February Is Age-Related Macular Degeneration (AMD) / Low-Vision Awareness Month
What is Macular Degeneration?
Age-Related Macular Degeneration (AMD) is a relatively common eye condition. It is the leading cause of vision loss in adults 55 and over. It affects more than 10 million Americans – more than both glaucoma and cataracts combined.
Some people experience gradual vision loss over a long time, while others have a progressive form of the disease, which can cause loss of vision in one eye or both. As the disease progresses, objects appear dimmer and dark spots may develop in the central field of vision.
Who’s at risk?
While age is a significant factor in developing AMD, there are some additional risk factors.
- Race – AMD is more frequently diagnosed in Caucasians than Hispanics/Latinos or African Americans.
- Family History/Genetics – If someone has a family history of AMD, they are at higher risk for developing this degenerative disease. Researcher has identified approximately 20 genes that may influence the development of AMD; however, many more genetic markers are suspected. There are no genetic tests that can predict with 100% certainty who will develop AMD.
- Smoking – Smoking more than doubles your risk of developing AMD.
It is caused by a deterioration of the Macula (the central part of the retina), which is the inside back layer of your eye. The macula is also responsible for our ability to drive a car, read, see fine detail, and recognize faces and colors.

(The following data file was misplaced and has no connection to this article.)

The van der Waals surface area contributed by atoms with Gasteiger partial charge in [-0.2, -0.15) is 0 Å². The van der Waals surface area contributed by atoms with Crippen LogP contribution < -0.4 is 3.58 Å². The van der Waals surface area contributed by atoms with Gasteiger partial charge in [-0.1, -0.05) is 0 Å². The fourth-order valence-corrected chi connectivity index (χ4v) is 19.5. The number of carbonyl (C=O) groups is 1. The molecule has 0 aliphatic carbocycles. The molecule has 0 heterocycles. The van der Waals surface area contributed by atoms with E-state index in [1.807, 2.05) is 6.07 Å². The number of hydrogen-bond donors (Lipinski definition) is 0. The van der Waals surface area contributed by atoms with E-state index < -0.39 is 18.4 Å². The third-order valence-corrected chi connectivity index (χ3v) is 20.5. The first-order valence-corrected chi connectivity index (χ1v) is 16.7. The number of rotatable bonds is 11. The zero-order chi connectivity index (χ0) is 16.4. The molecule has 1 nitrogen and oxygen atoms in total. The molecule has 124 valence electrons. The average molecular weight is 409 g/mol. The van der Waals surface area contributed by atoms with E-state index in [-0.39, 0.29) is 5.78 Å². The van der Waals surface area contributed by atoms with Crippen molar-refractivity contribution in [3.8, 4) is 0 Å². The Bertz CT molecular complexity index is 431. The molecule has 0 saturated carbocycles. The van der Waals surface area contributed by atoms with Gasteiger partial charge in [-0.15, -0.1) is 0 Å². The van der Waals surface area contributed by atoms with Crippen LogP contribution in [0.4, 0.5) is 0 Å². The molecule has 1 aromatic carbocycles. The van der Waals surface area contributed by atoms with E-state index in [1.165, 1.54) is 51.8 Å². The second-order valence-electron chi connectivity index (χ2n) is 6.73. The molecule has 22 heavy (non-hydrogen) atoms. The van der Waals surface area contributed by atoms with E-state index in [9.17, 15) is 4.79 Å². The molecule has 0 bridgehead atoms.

Much like camera film, the macula is a light- sensitive area that collects highly detailed images. Those images are then sent to, and processed by, the brain. When the macula starts to deteriorate, the images fail to process correctly.
As deterioration continues, people may experience blurred or wavy vision and if it continues, the entire central vision field may be lost. People that suffer from advanced macular degeneration may be considered legally blind.
Currently, Macular Degeneration is incurable.
While the causes of macular degeneration are not clearly understood. Age-related reasons are a combination of both hereditary and environmental influences.
The disease is most prevalent in people over the age of 55. Prevention of environmental influences is one way of reducing your risk. As environmental influences to AMD appear to be cumulative, protection and prevention should begin as early as possible. Ask the knowledgeable folks at Goodrich Optical what can be done to protect your precious eyesight
Scientists are working hard to better understand this disease. Without further advancement, it is estimated that by 2050, nearly 22 million Americans will suffer from macular degeneration.[/vc_column_text][/vc_column][/vc_row]